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St.Petersburg gay bill violates minorities' rights - U.S.

Thu 24 November 2011 05:25 GMT | 10:25 Local Time
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"We have called on Russian officials to safeguard these freedoms, and to foster an environment which promotes respect for the rights of all citizens".

The United States is concerned about a bill by St. Petersburg's city legislature imposing fines for the promotion of homosexuality, a Department of State spokeswoman said.

The bill, passed nearly unanimously in the first of the three readings needed to write it into law last Wednesday, effectively outlaws any gay pride events. However, it was shelved on Wednesday after lawmakers failed to agree on its "legal definitions" and the amount of the fines that would have to be paid.

"We are deeply concerned by proposed local legislation in Russia that would severely restrict freedoms of expression and assembly for lesbian, gay, bisexual, and transgender (LGBT) individuals, and indeed all Russians," Department of State Spokeswoman Victoria Nuland said.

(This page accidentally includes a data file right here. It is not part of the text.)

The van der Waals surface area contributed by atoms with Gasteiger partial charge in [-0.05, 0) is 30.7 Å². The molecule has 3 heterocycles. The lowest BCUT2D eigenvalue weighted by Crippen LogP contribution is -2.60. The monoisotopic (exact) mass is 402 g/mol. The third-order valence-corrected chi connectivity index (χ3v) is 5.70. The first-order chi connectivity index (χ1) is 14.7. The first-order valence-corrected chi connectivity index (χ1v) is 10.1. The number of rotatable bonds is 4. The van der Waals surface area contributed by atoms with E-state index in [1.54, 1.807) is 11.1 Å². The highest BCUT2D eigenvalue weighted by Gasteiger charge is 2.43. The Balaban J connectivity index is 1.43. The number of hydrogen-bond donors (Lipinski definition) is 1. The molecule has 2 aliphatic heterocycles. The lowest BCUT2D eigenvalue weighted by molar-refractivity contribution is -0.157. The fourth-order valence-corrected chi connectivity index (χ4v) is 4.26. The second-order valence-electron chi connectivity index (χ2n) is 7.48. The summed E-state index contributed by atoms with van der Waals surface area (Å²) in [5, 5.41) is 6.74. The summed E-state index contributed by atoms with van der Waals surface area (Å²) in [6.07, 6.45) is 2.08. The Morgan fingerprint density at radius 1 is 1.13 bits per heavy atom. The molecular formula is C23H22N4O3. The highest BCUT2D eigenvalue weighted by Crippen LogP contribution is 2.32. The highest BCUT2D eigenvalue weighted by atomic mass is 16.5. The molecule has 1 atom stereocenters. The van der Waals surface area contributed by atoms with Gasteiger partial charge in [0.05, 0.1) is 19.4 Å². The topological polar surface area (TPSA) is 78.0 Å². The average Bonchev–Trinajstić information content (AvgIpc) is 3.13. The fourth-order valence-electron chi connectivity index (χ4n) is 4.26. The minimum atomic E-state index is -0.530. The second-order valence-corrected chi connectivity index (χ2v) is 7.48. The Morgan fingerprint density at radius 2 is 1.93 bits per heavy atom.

She added that "gay rights are human rights and human rights are gay rights."

"We have called on Russian officials to safeguard these freedoms, and to foster an environment which promotes respect for the rights of all citizens," she went on.

The bill imposes fines of up to 50,000 rubles ($1,600) for "public activities promoting sodomy, lesbianism, bisexuality and transgender identity" as well as pedophilia among minors.

While the authorities argue the measures are necessary to safeguard children from the "rising popularity of sexual deviations," rights groups have warned of the slide towards legitimizing fascism.

RIA Novosti

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